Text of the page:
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Superboy #5

by  in Comic Reviews Comment
Superboy #5

“Superboy” is one of those titles that feels like it’s aimed to drive you crazy. There’s a lot to like about it, and yet it won’t stop you from turning around a minute later and wanting to rip your hair out.

There’s definitely a lot that “Superboy” #5 gets right in terms of the script. Scott Lobdell plays with some of the cliches of the medium well; when Mr. Templar is introduced, at first it’s just as a shadowy figure, but half a page later we get a good, proper look at the character. It’s almost like he’s saying, “I’m going to save the mysterious unseen role for something more important.” And in general, Mr. Templar’s introduction is sufficiently nasty that it grabs your attention without having to resort to any sort of hinting or trickery.

Lobdell is also building up a growing mythology around “Superboy” and the N.O.W.H.E.R.E. organization. We’re getting hints about Caitlin Fairchild’s new origin (and there appears to still be a 13 in it), a location known as the Colony, a moment called the Culling, and how Rose Wilson fits into the entire scenario. Each new piece of the story is introduced carefully, and I like the pace in which he’s doing so. And as Superboy starts to learn more about the world he’s living in, I appreciate that he’s learned some sneakiness and isn’t just barging out into the real world with his uniform on any more. He’s getting more savvy, and this character growth is refreshing.

At the same time, there are still some rough patches that are hard to gloss over. Narration boxes giving a huge information dump about Dr. Umber and blatantly spelling out what had been hinted at and revealed in pieces up until now. Subtlety goes out the window here, and with it any sort of grace. (That narration box shows up a little later for some truly corny lines, too, about something inside Dr. Umber screaming, but in this case it’s describing the reader’s reaction.) And as for Superboy’s little soliloquy after Mr. Templar checks in on him? Well, it might make you feel nostalgic for Umber’s narration box, it’s so clunky and ridiculous.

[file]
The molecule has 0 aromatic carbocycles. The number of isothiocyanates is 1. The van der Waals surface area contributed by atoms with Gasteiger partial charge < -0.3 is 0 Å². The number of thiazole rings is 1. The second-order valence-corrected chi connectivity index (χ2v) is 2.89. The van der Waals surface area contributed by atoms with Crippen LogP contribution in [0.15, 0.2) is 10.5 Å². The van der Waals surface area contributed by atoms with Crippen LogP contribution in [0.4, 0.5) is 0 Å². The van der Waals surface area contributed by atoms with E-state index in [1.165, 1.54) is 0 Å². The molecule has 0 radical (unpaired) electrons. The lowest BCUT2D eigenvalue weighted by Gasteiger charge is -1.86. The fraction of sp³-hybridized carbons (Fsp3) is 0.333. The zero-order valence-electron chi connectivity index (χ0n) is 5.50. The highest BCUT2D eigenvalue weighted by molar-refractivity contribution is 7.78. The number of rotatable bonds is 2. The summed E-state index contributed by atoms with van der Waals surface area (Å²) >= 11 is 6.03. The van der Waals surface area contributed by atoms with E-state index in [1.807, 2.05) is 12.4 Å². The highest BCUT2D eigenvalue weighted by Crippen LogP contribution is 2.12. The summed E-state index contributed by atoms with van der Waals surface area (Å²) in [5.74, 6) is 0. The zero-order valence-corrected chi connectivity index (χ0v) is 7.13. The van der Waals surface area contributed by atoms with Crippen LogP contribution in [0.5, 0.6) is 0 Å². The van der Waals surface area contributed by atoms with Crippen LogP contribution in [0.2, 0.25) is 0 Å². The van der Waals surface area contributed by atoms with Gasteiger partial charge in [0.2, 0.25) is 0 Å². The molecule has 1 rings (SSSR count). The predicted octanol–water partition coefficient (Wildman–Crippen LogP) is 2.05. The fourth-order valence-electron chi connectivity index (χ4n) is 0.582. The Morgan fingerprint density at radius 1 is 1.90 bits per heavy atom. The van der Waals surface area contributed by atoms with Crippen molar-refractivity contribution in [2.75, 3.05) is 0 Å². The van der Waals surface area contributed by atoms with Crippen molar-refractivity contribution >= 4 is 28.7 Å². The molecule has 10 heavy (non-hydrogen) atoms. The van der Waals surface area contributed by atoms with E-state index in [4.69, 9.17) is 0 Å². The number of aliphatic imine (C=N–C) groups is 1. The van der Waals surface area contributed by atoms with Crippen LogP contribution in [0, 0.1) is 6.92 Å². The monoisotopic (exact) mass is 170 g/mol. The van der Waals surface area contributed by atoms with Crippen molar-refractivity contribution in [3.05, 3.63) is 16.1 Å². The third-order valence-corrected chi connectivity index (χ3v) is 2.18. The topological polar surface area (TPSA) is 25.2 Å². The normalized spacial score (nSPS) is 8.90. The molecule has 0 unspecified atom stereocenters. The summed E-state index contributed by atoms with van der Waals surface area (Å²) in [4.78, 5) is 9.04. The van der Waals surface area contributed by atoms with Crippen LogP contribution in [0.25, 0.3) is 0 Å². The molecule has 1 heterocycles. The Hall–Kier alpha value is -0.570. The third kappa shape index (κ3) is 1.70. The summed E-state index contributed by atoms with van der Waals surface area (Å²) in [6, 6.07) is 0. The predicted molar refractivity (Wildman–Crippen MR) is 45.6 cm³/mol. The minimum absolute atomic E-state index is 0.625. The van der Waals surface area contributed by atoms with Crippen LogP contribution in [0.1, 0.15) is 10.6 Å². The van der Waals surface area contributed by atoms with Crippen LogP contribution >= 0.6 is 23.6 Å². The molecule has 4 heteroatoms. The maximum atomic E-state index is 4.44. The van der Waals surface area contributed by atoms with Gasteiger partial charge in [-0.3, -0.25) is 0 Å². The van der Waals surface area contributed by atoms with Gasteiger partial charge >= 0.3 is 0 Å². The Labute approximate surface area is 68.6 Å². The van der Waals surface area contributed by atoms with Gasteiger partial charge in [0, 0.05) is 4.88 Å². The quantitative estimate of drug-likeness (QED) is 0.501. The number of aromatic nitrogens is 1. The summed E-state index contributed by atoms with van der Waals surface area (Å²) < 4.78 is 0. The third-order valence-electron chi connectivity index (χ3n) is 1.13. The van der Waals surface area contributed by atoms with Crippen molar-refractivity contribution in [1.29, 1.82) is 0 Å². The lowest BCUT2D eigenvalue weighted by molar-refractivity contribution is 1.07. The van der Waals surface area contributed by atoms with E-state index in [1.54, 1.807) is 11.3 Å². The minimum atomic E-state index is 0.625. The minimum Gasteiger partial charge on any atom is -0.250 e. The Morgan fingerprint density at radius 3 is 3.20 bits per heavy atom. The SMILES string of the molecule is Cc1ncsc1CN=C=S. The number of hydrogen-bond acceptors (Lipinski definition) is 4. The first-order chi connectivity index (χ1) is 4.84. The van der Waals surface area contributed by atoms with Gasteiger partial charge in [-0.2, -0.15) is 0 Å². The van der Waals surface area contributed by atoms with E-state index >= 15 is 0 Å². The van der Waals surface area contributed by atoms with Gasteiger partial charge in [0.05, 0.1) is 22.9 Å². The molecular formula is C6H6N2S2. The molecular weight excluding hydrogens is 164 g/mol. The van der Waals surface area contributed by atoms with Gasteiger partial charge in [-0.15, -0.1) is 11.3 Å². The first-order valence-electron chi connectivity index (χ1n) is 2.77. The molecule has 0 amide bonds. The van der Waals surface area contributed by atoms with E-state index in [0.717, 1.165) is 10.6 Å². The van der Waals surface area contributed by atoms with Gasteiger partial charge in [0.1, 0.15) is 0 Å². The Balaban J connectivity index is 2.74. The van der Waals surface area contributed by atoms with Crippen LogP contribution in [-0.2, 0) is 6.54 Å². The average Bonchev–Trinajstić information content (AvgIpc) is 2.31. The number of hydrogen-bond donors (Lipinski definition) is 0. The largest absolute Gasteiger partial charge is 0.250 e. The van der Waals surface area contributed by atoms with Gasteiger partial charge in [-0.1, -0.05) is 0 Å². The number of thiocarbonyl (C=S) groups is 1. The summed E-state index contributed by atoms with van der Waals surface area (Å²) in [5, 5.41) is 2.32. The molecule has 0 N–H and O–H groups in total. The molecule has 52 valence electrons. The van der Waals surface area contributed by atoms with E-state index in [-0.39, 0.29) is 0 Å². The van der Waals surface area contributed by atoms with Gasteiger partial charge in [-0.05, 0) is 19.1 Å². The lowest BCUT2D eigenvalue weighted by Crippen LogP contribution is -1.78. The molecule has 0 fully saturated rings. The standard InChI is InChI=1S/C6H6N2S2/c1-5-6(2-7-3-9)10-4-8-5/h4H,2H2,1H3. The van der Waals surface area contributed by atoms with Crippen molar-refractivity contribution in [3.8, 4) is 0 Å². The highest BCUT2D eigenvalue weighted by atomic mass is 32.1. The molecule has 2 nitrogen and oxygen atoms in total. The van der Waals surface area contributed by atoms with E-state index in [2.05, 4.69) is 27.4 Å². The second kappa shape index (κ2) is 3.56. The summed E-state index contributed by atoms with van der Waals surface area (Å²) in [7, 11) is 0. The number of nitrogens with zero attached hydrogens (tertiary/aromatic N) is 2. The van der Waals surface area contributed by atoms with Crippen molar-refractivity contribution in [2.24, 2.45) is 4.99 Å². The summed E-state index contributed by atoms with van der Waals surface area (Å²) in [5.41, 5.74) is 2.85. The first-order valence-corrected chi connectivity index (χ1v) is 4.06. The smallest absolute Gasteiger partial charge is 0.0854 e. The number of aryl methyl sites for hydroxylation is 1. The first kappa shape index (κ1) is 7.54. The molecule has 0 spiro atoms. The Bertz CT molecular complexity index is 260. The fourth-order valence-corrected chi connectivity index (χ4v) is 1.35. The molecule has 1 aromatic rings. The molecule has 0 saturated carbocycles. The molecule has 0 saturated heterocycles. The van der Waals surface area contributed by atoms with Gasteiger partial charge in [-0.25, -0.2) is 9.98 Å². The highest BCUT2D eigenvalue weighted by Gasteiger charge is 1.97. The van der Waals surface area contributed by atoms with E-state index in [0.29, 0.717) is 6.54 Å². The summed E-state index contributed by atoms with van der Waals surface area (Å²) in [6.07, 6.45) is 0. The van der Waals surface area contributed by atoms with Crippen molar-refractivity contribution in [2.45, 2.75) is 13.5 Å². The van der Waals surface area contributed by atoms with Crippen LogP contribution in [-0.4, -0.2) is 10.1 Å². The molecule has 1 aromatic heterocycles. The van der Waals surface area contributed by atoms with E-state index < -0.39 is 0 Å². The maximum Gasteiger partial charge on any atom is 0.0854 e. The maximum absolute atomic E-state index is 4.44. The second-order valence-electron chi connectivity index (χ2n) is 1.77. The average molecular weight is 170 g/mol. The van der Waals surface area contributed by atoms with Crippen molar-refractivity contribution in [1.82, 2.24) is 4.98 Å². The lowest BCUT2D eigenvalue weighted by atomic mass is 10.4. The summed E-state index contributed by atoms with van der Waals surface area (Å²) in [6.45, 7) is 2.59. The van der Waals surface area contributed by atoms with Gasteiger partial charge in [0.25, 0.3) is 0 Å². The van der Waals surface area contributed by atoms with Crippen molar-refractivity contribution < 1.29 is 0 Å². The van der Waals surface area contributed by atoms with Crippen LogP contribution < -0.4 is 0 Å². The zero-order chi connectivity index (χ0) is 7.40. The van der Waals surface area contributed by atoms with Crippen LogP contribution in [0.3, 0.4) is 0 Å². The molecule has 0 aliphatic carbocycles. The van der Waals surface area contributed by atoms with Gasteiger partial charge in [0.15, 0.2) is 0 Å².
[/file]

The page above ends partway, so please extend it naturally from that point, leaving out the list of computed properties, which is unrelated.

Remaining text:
R.B. Silva’s pencils are gorgeous as ever. I love the soft edge that he and inker Rob Lean bring to the characters; they’re gently formed, and at the same time pack in tons of detail for both the people and the backgrounds behind them. The lab scenes in N.O.W.H.E.R.E. could actually be a real lab; not just with the computer screens and testing equipment, but even with the minor details like railings and steps. And I love some of the other touches, like how Superboy’s hair has been growing out since his original bald appearance, or the intricate tattoo on Batus’s arm and shoulder. If I had to find a complaint, it would be that Silva isn’t getting to pull in more readers by drawing the cover. Nothing against Shane Davis, whose covers have been fine, but Silva’s art is just great.

“Superboy” is a fun book, although I’m not convinced that reading it without “Teen Titans” is quite entertaining, as the pair of them are connected fairly closely. But it’s a book that I think has defied expectations quite nicely. If it can just fix those rough patches, it’ll be a winner.